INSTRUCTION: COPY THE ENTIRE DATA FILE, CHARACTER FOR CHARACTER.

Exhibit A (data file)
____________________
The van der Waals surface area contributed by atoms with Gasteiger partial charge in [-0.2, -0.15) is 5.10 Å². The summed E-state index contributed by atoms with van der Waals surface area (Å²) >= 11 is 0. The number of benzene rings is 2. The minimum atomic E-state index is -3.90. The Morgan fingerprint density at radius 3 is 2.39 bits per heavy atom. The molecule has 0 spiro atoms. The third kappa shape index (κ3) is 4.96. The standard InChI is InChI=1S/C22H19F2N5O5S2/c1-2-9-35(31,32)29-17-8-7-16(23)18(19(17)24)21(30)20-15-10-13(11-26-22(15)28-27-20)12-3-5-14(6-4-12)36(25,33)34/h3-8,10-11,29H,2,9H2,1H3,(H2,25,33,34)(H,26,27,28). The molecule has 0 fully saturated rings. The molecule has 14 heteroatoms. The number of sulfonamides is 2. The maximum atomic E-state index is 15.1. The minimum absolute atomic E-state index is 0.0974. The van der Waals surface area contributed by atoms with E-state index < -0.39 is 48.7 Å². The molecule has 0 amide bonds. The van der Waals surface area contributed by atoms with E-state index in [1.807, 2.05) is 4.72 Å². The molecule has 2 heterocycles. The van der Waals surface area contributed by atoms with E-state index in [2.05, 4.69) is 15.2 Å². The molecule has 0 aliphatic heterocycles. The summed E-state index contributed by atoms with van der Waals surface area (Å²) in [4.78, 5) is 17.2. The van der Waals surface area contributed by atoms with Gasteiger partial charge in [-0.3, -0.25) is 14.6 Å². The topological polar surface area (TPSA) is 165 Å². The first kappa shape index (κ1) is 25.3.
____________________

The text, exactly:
The van der Waals surface area contributed by atoms with Gasteiger partial charge in [-0.2, -0.15) is 5.10 Å². The summed E-state index contributed by atoms with van der Waals surface area (Å²) >= 11 is 0. The number of benzene rings is 2. The minimum atomic E-state index is -3.90. The Morgan fingerprint density at radius 3 is 2.39 bits per heavy atom. The molecule has 0 spiro atoms. The third kappa shape index (κ3) is 4.96. The standard InChI is InChI=1S/C22H19F2N5O5S2/c1-2-9-35(31,32)29-17-8-7-16(23)18(19(17)24)21(30)20-15-10-13(11-26-22(15)28-27-20)12-3-5-14(6-4-12)36(25,33)34/h3-8,10-11,29H,2,9H2,1H3,(H2,25,33,34)(H,26,27,28). The molecule has 0 fully saturated rings. The molecule has 14 heteroatoms. The number of sulfonamides is 2. The maximum atomic E-state index is 15.1. The minimum absolute atomic E-state index is 0.0974. The van der Waals surface area contributed by atoms with E-state index < -0.39 is 48.7 Å². The molecule has 0 amide bonds. The van der Waals surface area contributed by atoms with E-state index in [1.807, 2.05) is 4.72 Å². The molecule has 2 heterocycles. The van der Waals surface area contributed by atoms with E-state index in [2.05, 4.69) is 15.2 Å². The molecule has 0 aliphatic heterocycles. The summed E-state index contributed by atoms with van der Waals surface area (Å²) in [4.78, 5) is 17.2. The van der Waals surface area contributed by atoms with Gasteiger partial charge in [-0.3, -0.25) is 14.6 Å². The topological polar surface area (TPSA) is 165 Å². The first kappa shape index (κ1) is 25.3.